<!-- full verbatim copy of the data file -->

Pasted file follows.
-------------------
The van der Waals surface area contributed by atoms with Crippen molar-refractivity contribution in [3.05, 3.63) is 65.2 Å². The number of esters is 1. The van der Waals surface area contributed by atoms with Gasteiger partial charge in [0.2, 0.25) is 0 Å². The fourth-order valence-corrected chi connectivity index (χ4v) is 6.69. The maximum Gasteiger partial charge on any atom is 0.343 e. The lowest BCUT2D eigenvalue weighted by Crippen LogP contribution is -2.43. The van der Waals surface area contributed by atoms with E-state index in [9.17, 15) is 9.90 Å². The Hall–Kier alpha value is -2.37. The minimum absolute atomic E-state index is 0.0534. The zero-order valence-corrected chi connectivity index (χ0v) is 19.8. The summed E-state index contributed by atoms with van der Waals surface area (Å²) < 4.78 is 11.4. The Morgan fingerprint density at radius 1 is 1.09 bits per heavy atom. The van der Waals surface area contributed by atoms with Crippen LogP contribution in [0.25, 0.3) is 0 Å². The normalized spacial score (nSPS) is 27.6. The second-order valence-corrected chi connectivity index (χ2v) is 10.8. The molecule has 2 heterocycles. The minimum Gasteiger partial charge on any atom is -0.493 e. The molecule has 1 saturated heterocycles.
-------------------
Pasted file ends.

The van der Waals surface area contributed by atoms with Crippen molar-refractivity contribution in [3.05, 3.63) is 65.2 Å². The number of esters is 1. The van der Waals surface area contributed by atoms with Gasteiger partial charge in [0.2, 0.25) is 0 Å². The fourth-order valence-corrected chi connectivity index (χ4v) is 6.69. The maximum Gasteiger partial charge on any atom is 0.343 e. The lowest BCUT2D eigenvalue weighted by Crippen LogP contribution is -2.43. The van der Waals surface area contributed by atoms with E-state index in [9.17, 15) is 9.90 Å². The Hall–Kier alpha value is -2.37. The minimum absolute atomic E-state index is 0.0534. The zero-order valence-corrected chi connectivity index (χ0v) is 19.8. The summed E-state index contributed by atoms with van der Waals surface area (Å²) < 4.78 is 11.4. The Morgan fingerprint density at radius 1 is 1.09 bits per heavy atom. The van der Waals surface area contributed by atoms with Crippen LogP contribution in [0.25, 0.3) is 0 Å². The normalized spacial score (nSPS) is 27.6. The second-order valence-corrected chi connectivity index (χ2v) is 10.8. The molecule has 2 heterocycles. The minimum Gasteiger partial charge on any atom is -0.493 e. The molecule has 1 saturated heterocycles.